The sharp reduction in the death toll adds to a list of police missteps: They took 90 minutes to arrive at the island retreat after the first shot and survivors who called emergency services reported being told to stay off the lines unless they were calling about the Oslo bombings.

On Monday, the force revealed its entire Oslo helicopter crew had been sent on vacation and thus couldn’t be mobilized to the scene.

By contrast, Breivik, who donned a police uniform as part of a ruse to draw campers to him, appeared in total control during the island rampage, police official Odd Reidar Humlegaard said.

“He’s been merciless,” Humlegaard said.

Authorities say Breivik used two weapons during the island attack — both bought legally, according to his manifesto. A doctor treating victims told The Associated Press the gunman used illegal “dum-dum”-style bullets designed to disintegrate inside the body and cause maximum internal damage.

Breivik faces 21 years in prison for the terrorism charges, but he has told authorities he never expects to be released. While 21 years is the stiffest sentence a Norwegian judge can hand down, a special sentence can be given to prisoners deemed a danger to society who are locked up for 20-year sentences that can be renewed indefinitely.

Oslo began to get back to normal Monday, with shops opening and the tram running.

The entire country paused for a minute of silence in honor of the victims, then later in the day, 150,000 people filled the city’s streets to mourn the dead with a rose vigil that ended in the heart of the city. Afterward, entire streets were awash in flowers; roses also decorated the fences that blocked off Friday’s bomb site.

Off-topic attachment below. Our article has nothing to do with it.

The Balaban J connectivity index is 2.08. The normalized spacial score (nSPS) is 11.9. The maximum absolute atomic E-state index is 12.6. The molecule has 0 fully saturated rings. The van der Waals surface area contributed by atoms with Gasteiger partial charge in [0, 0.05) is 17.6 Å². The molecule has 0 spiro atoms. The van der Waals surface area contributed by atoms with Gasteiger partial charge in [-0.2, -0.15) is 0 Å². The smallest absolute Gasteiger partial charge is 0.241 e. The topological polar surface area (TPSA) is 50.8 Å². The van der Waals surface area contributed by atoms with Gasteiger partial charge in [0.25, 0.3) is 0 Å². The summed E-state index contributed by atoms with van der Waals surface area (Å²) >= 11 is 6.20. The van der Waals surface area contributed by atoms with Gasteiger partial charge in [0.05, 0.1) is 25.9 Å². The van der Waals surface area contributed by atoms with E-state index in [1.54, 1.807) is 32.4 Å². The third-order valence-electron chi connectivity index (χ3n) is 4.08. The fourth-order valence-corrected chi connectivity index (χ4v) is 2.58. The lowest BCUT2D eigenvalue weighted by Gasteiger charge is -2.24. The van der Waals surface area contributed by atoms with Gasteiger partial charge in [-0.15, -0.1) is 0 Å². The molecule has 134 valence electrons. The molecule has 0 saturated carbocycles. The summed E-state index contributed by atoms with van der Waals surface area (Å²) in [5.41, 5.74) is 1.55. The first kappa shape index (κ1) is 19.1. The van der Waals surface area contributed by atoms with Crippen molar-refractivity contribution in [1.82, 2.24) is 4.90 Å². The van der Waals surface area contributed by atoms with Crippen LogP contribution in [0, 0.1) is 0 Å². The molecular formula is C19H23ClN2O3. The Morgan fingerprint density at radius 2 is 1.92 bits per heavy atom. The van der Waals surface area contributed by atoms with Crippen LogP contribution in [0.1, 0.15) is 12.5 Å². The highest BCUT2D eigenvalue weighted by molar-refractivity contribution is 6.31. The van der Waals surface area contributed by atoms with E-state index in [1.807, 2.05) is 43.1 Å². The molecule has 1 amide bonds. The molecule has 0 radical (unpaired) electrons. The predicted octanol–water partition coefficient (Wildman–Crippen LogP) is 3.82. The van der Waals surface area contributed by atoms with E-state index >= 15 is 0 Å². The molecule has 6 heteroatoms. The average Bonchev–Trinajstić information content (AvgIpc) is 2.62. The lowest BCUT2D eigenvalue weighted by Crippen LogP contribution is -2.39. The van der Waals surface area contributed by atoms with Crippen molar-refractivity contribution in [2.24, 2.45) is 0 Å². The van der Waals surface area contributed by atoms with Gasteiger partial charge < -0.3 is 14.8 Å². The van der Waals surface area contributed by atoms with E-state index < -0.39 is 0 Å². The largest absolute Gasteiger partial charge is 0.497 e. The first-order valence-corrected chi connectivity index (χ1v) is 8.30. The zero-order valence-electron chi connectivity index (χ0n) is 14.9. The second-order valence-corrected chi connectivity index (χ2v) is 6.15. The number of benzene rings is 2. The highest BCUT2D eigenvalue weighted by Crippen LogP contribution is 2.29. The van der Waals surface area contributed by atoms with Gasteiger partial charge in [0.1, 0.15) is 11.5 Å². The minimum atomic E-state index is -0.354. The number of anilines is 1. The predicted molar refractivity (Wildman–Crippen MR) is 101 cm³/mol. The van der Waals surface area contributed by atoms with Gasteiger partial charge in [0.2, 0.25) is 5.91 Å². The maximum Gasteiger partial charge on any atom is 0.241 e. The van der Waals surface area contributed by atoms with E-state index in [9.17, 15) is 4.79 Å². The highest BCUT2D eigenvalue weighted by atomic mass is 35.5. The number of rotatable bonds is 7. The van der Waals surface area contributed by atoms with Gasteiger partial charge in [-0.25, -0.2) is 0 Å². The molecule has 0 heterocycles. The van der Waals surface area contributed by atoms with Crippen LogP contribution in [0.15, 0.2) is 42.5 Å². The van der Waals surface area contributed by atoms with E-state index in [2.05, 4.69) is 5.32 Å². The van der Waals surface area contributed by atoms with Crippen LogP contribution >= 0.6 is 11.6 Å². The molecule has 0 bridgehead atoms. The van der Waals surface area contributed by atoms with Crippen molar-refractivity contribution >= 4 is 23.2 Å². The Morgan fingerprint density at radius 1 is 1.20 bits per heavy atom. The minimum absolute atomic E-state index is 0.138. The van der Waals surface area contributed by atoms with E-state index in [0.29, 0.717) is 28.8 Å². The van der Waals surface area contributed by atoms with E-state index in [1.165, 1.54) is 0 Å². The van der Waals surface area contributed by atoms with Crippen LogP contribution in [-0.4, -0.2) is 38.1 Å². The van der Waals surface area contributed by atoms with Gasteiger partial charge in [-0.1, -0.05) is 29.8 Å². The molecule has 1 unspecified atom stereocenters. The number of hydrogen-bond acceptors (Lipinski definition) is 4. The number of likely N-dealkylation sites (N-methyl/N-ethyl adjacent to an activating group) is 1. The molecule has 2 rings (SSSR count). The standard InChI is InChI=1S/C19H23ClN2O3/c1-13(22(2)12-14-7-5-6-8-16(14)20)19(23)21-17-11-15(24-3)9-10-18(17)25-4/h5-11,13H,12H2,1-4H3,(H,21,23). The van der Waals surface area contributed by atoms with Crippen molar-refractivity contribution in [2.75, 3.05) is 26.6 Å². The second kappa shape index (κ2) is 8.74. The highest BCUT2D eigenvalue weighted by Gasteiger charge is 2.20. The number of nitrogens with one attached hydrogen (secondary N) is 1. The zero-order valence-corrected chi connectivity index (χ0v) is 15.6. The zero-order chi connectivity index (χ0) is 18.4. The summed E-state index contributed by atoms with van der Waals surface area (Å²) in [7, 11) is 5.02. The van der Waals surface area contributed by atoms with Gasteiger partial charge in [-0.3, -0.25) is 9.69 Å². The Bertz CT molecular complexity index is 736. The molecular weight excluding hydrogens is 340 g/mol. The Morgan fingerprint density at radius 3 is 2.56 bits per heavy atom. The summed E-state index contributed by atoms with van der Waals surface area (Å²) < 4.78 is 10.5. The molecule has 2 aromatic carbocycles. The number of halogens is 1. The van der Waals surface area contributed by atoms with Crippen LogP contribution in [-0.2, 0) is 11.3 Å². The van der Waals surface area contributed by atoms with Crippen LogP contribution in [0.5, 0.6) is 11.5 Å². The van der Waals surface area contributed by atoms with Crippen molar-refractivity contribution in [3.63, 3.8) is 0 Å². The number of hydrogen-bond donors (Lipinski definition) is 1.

Crown Prince Haakon spoke “of a street being filled with love,” bringing his wife, Crown Princess Mette-Marit, to tears. “We have the power to meet hate with togetherness. We have chosen what we stand for,” he said.

Breivik has pilloried Norway’s openness and embrace of immigrants, saying his attacks were intended to start a revolution to inspire Norwegians to retake their country from Muslims. He blames liberals for championing multiculturalism over Norway’s “indigenous” culture.

“The operation was not to kill as many people as possible but to give a strong signal that could not be misunderstood that as long as the Labor Party keeps driving its ideological lie and keeps deconstructing Norwegian culture and mass importing Muslims, then they must assume responsibility for this treason,” according to the English translation of Judge Heger’s ruling.

Breivik has claimed the killings were meant to wake people up to these problems and to serve as “marketing” for his manifesto.

Heger, however, denied Breivik the public stage he wanted to air his extremist views by closing Monday’s court hearing and ordering him cut off from the world for eight weeks, without access to visitors, mail or media. For four of those, he will be in complete isolation. Typically, the accused is brought to court every four weeks while prosecutors prepare their case, so a judge can approve his continued detention. Longer periods are not unusual in serious cases.